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slight incontenence in stretchy trot-help!

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  • slight incontenence in stretchy trot-help!

    Very touchy subject matter. If you're easily offended, look away.
    So, I'm mid 40's, never have experienced incontinence at all. I hear women talk about it when they sneeze, etc. Well, its happening to me (every ride for the last 2 weeks) only at the stretchy trot. How weird is that?? Doesn't matter where in my ride I throw in the stretch, so it's not always the end of my ride. My horse does get very 'big' during the stretch. It's her happy place so her stride really opens up and her shoulders really lift as she stretches down. Could it be something I'm doing with my stomach muscles? It happens a tiny bit in every 'up' of the posting stride.
    Obviously, I'll be seeing a Dr if it continues or starts happening in other areas of my life, but I was wondering if anyone else has any experience with this under saddle. Ideas?
    Do not toy with the dragon, for you are crunchy and good with ketchup!

  • #2
    You are getting older...

    Over on the eventing forum this came up as many of he women have this happen when they go over jumps. They suggested using a tampon. I tried it and it works. I suppose it must shift things or support things...I don't know but it returns me to 20 something bladder control. Like you this is not happening all the time but if I have a cough....
    “If you are irritated by every rub, how will your mirror be polished?”
    ? Rumi






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    • #3
      Have you tried kegels?
      Proud member of the Snort and Blow Clique

      Comment


      • #4
        Friend of mine had this issue when she fell during hockey games. She swore by cold medicine. Two tablets of anything containing pseudephedrine before a game, and she was fine.

        Comment


        • #5
          Oops! From the thread title I thought you were talking about the horse.

          Comment


          • #6
            Originally posted by MyssMyst View Post
            Have you tried kegels?
            Kegels are a must!!!!!
            Some riders change their horse, they change their saddle, they change their teacher; they never change themselves.

            Remember the horse does all the work, we just sit there and look pretty.

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            • #7
              How much caffeine do you consume daily? Caffeine will irritate the muscle that keeps this from happening and give you the problem you are having now.
              Summit Sporthorses Ltd. Inc.
              "Breeding Competition Partners & Lifelong Friends"

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              • #8
                You are not alone!

                http://www.chronofhorse.com/forum/sh...d.php?t=264097
                2012 goal: learn to ride like a Barn Rat

                A helmet saved my life.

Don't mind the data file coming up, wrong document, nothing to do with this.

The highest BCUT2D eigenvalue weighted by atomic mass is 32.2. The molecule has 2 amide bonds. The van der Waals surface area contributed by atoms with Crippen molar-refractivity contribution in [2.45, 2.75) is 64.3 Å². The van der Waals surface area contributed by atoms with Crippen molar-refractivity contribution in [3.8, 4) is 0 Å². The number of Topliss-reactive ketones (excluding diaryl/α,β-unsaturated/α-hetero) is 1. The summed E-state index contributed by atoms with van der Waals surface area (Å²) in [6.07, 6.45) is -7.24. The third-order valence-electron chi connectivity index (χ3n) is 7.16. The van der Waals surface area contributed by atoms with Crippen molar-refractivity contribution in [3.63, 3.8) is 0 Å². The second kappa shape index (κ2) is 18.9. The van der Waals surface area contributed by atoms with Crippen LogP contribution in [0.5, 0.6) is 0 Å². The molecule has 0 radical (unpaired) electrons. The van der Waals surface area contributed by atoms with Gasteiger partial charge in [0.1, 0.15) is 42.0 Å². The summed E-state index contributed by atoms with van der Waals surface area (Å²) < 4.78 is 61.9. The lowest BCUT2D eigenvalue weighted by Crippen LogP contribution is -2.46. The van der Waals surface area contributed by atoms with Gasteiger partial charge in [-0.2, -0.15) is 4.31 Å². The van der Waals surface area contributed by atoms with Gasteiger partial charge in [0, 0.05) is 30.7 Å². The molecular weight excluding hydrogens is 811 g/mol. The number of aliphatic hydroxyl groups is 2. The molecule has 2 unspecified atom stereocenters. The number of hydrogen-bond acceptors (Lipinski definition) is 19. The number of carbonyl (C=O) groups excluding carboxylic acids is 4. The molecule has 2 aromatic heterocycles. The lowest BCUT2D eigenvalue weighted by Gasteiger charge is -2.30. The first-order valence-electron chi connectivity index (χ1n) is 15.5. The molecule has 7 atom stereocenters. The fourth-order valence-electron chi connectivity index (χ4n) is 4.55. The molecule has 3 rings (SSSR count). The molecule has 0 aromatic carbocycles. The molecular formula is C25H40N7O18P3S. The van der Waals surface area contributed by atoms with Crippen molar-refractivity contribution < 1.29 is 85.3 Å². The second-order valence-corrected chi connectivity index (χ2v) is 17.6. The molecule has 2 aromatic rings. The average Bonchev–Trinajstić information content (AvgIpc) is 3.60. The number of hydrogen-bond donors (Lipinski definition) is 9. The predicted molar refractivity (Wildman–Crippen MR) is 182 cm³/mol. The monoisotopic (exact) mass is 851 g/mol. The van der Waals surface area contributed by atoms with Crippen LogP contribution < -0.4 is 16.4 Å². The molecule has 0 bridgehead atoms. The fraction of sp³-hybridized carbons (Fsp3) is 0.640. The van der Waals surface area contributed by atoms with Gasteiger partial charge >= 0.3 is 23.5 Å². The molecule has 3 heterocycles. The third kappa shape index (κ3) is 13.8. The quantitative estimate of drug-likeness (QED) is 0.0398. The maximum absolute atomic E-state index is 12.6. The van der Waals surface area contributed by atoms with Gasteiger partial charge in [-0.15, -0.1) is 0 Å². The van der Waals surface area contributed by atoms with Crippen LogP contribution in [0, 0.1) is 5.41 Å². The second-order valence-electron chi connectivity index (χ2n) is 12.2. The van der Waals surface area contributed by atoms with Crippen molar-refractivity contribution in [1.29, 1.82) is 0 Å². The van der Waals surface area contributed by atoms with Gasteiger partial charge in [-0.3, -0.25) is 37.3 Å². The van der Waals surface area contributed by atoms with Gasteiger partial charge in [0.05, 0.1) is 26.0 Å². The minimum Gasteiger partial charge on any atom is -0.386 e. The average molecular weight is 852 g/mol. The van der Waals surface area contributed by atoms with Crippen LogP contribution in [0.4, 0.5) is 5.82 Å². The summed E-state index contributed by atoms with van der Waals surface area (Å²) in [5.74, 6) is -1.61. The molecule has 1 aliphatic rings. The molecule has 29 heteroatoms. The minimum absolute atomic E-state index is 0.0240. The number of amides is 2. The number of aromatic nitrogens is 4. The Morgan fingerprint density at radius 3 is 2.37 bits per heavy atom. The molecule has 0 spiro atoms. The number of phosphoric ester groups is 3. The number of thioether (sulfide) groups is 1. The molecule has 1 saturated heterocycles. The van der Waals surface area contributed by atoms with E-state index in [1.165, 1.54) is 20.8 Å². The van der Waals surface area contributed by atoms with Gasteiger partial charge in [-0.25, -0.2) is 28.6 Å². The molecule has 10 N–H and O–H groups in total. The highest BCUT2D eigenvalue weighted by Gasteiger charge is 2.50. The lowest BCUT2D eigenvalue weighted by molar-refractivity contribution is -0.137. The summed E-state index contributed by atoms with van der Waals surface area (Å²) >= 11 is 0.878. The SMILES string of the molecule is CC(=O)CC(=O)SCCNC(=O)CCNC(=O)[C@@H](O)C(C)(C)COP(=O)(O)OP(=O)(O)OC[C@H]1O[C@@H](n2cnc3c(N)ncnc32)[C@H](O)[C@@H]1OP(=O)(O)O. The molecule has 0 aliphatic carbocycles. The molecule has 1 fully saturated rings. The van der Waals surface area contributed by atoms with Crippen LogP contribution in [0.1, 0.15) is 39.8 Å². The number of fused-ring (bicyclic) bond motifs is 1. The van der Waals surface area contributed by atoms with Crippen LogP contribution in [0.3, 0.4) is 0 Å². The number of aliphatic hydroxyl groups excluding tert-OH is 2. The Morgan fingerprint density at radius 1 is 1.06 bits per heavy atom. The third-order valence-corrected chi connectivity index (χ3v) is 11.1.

Comment


                • #9
                  Nope, you are not alone...happens to me when I jump or really "use" my body, i.e. sitting trot with no stirrups, posting with no stirrups. Oh and also when I yell at my dog as she is tearing down the street in 5 oclock traffic. Two babies and turning 40 did it for me. I suppose a mini-pad might help?

                  Kegel schmegel. Been doing them all my life. Still leaky!
                  SPAY/NEUTER/RESCUE/ADOPT!
                  Little Star Chihuahua Rescue
                  The Barkalicious Bakery
                  On Facebook!!!

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                  • #10
                    Save yourself some time and embarassment..

                    Just go to your gyn or urologist now. They'll order a test, you'll get everything tucked up where it's supposed to be and get back to business.

                    It started with me about that age, about that circumstance. When I had my hysterectomy, it got worse. Much worse.

                    Kegels only help your partner, it isn't the pelvic muscles that are the problem, it's the way your bladder sits/drops as you age.

                    I waited almost 4 years, and the surgery, which was not at all painful, was instantly effective and is still, several years later.

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                    • #11
                      I have the same issue, but moreso at the canter, although it is not consistent.

                      It has been frustrating to say the least. With some dietary changes, I thought I had it sorted out, but alas no solution was permanent.

                      I did see my gyno and a urologist and had several tests done which yielded no answers, though I definitely agree with the previous poster, that you should go those routes because if you do just have some gravity issues those can be fixed. I thought caffiene was the culprit, but that was only a temporary fix. I eliminated several other things people suggested, and again did not find a smoking gun.

                      I tried to keep track of when it was happening to see if it was when I was frightened/nervous/etc, but it seems to be just the opposite. No connection to saddle type, breeches too tight, type of horse movement, etc. that I could determine. Just random leakage.

                      I was given a prescription for Toviaz, but it makes my eyes all wonky (it basically dehydrates you, so you get dry mouth and it can affect your vision as well). OTC decongestants work on the same principle and have about the same level of effectiveness without the side effects in my experience.

                      I have pretty much resigned myself to wearing a poise or other incontinence pad when I ride just in case. Mini pads didn't quite cut it for me. 8 out of 10 rides I may be fine, but once in awhile I'm not. It is definitely frustrating. I hope you find some solace in knowing you're not alone.

                      And in closing, I must say thank God for spanx. A lumpy lady with a lumpy incontinence pad in breeches is not a sight for the weak!

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                      • #12
                        Kegels.
                        Pilates.
                        Acupuncture.
                        Laurie Higgins
                        www.coreconnexxions.com
                        ________________
                        "Expectation is premeditated disappointment."